Gere reveals hidden talents, asserting himself with a confident swagger as the Machiavellian figure whose charisma and plausibility pull others along in his wake, among them the eminent New York publishers McGraw Hill as well as Life Magazine, which paid huge sums of money to publish extracts. Irving is seen pitching what at the time must have sounded like the book-industry coup of the decade: an authorized biography of Hughes that the mega-rich recluse had allegedly asked Irving to write on the condition that the project remain secret until publication. For the most part, William Wheeler's strong screenplay sticks to the facts, only inventing a couple of episodes for cinematic effect.
Matching Gere's deft playing is Alfred Molina as his quiet and nervy sidekick Richard Suskind, whose unswerving loyalty knows few bounds -- even when Hughes eventually goes public to denounce them. Hope Davis and Stanley Tucci give enjoyable supporting performances as, respectively, Irving's editor and Life Magazine supremo Shelton Fisher.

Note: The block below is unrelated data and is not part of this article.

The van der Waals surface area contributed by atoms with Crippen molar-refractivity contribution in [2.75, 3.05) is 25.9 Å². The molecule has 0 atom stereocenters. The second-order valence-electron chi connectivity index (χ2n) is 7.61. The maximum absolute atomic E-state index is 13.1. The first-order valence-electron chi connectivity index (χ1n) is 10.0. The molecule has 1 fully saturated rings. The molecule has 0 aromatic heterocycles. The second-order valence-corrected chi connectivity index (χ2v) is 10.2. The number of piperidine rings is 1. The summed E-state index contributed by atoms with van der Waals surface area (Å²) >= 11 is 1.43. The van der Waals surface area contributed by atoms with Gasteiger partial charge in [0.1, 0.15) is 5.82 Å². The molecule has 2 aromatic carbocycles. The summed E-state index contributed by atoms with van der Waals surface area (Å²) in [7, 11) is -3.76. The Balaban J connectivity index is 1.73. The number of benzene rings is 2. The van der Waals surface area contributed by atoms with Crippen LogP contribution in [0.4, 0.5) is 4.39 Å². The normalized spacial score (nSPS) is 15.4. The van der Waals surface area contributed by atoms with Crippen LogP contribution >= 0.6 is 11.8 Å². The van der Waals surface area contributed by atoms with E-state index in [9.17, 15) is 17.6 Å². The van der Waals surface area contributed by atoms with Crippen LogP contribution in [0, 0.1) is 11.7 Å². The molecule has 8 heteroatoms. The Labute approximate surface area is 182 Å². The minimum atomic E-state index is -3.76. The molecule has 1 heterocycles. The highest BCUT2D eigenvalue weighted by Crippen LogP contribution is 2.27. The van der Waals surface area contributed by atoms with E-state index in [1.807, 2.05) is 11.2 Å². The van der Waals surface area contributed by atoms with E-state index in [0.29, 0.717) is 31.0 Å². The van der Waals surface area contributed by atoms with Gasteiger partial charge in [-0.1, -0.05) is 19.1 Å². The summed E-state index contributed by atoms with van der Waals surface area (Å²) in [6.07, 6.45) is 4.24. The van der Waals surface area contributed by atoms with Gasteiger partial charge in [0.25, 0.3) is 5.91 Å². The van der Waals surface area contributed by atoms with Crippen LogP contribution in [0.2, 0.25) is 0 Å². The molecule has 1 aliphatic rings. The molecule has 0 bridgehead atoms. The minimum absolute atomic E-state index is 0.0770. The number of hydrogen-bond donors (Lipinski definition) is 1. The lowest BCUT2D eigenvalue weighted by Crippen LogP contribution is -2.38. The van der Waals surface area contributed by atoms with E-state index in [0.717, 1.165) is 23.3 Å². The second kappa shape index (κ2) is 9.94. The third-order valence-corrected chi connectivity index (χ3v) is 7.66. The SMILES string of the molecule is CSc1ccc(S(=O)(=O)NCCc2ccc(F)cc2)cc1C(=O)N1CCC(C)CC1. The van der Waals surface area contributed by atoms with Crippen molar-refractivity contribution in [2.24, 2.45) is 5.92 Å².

is the second major film in two years dealing with Hughes after 2004's
The Aviator, directed by Martin Scorsese and starring Leonardo DiCaprio. It also shares similarities to
Colour Me Kubrick, starring John Malkovich as another imposter who pretended to be the secretive director. Cinema, of course, is the perfect medium in which to explore the dark arts of reality and illusion.
Cast: Richard Gere, Alfred Molina, Marcia Gay Harden, Stanley Tucci and Hope Davis
Director: Lasse Hallstrom
Screenwriter: William Wheeler
Producers: Mark Gordon, Betsy Beers, Leslie Holleran, Joshua D. Maurer and Bob Yari
Rating: R for language
Running time: 115 min.
Release date: April 6, 2007 ltd, April 13 exp